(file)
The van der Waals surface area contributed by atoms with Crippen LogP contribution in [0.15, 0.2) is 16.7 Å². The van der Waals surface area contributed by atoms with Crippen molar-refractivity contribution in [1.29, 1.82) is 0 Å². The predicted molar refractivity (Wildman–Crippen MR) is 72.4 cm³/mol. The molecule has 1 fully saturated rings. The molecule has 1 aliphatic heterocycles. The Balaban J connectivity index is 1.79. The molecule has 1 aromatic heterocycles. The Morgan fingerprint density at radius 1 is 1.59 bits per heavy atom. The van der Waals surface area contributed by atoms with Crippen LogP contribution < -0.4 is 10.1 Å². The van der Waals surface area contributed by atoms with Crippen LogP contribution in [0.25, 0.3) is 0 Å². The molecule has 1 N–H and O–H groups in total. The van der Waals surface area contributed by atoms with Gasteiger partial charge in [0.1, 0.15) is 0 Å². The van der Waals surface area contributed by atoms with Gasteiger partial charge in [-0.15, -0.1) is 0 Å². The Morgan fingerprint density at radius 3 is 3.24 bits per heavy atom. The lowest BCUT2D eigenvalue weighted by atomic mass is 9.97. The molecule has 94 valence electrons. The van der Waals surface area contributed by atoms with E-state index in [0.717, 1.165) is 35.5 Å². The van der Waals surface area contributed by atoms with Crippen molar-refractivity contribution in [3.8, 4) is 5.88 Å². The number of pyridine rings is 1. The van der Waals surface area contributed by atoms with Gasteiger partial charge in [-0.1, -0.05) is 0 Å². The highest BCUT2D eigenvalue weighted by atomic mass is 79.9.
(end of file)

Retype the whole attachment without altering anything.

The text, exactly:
The van der Waals surface area contributed by atoms with Crippen LogP contribution in [0.15, 0.2) is 16.7 Å². The van der Waals surface area contributed by atoms with Crippen molar-refractivity contribution in [1.29, 1.82) is 0 Å². The predicted molar refractivity (Wildman–Crippen MR) is 72.4 cm³/mol. The molecule has 1 fully saturated rings. The molecule has 1 aliphatic heterocycles. The Balaban J connectivity index is 1.79. The molecule has 1 aromatic heterocycles. The Morgan fingerprint density at radius 1 is 1.59 bits per heavy atom. The van der Waals surface area contributed by atoms with Crippen LogP contribution < -0.4 is 10.1 Å². The van der Waals surface area contributed by atoms with Crippen LogP contribution in [0.25, 0.3) is 0 Å². The molecule has 1 N–H and O–H groups in total. The van der Waals surface area contributed by atoms with Gasteiger partial charge in [0.1, 0.15) is 0 Å². The van der Waals surface area contributed by atoms with Gasteiger partial charge in [-0.15, -0.1) is 0 Å². The Morgan fingerprint density at radius 3 is 3.24 bits per heavy atom. The lowest BCUT2D eigenvalue weighted by atomic mass is 9.97. The molecule has 94 valence electrons. The van der Waals surface area contributed by atoms with E-state index in [0.717, 1.165) is 35.5 Å². The van der Waals surface area contributed by atoms with Crippen molar-refractivity contribution in [3.8, 4) is 5.88 Å². The number of pyridine rings is 1. The van der Waals surface area contributed by atoms with Gasteiger partial charge in [-0.1, -0.05) is 0 Å². The highest BCUT2D eigenvalue weighted by atomic mass is 79.9.